Ottomar Anschuetz was doing literally wild B&W images in the 1880`s. A couple of years later, the Keaton Brothers in England redefined wildlife photography. They invented the portable blind in 1897. Arthur Radclyffe was a man with great mechanical skills, who invented a 5x7 "reflex" view camera and photographed wildlife in Africa. He usually carried a very large gun under his arm as he had to get quite close to his sibjects, which included rhinos and cape buffalo.
One of the most famous B&W wildlife photographers was Eric Hosking, whose bird images are pure visual poetry. The American Leonard Lee Rue III focused more on mammals of North America. His images were classic textbook illustrations for several decades. Europe took B&W wildlife photography a step further, forming associations of photographers in Spain, France, Germany and Scandinavia in the 1930`s. But while these photographers are still great soures of inspiration, today`s magazines reflect little if anything of this challenging subject.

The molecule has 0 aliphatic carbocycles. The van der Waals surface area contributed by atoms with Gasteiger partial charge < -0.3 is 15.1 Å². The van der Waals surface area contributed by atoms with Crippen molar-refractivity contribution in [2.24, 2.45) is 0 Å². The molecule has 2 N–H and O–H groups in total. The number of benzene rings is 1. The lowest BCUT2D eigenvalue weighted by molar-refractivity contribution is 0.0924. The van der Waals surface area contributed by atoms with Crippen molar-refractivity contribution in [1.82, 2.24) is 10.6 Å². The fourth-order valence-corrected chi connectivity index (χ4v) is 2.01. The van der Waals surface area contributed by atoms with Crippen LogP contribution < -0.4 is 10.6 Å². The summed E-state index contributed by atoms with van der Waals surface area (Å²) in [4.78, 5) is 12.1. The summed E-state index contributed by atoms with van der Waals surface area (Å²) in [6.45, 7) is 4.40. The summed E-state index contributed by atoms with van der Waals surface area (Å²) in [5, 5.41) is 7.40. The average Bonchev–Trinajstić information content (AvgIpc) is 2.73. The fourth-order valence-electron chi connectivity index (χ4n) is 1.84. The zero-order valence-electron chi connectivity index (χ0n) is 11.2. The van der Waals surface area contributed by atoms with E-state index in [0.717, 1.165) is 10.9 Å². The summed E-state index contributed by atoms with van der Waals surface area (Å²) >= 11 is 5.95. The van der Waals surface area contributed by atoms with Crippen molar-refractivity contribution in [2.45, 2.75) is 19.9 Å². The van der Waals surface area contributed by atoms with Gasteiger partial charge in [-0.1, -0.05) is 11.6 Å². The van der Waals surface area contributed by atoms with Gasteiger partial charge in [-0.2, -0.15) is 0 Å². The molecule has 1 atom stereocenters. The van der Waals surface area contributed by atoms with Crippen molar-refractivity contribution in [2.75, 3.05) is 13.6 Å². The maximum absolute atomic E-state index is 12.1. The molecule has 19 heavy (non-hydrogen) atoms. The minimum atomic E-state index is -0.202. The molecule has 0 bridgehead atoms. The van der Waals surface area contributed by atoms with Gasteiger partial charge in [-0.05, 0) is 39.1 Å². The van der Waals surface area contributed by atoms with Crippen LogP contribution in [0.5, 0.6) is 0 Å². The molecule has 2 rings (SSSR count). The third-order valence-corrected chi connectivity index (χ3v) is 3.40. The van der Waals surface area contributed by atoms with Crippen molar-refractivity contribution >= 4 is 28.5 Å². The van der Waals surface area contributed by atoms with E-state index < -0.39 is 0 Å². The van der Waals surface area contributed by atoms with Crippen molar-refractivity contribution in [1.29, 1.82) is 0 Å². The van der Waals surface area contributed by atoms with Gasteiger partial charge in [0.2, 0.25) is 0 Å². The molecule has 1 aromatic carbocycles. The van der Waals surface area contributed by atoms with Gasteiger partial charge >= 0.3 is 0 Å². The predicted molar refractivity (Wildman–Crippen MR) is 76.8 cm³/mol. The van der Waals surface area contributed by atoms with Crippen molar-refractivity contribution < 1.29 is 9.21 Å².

It is probably one of the toughest subjects in B&W. I`d be interested in seeing any recent work apart form Nick Brandt and James Balog.
I love wildlife photography and one of the most famous B&W Photographer is Mikko Lagerstedt.
In which sense a famous B&W photographer? I know Mikko Lagerstedt´s work and appreciate that, but I would rather say he is a digital photographer.
Originally Posted by ScarletBrown
He started the Genesis Project with film but finished with digital, and I'm pretty sure that's all he uses now.
Originally Posted by rardinger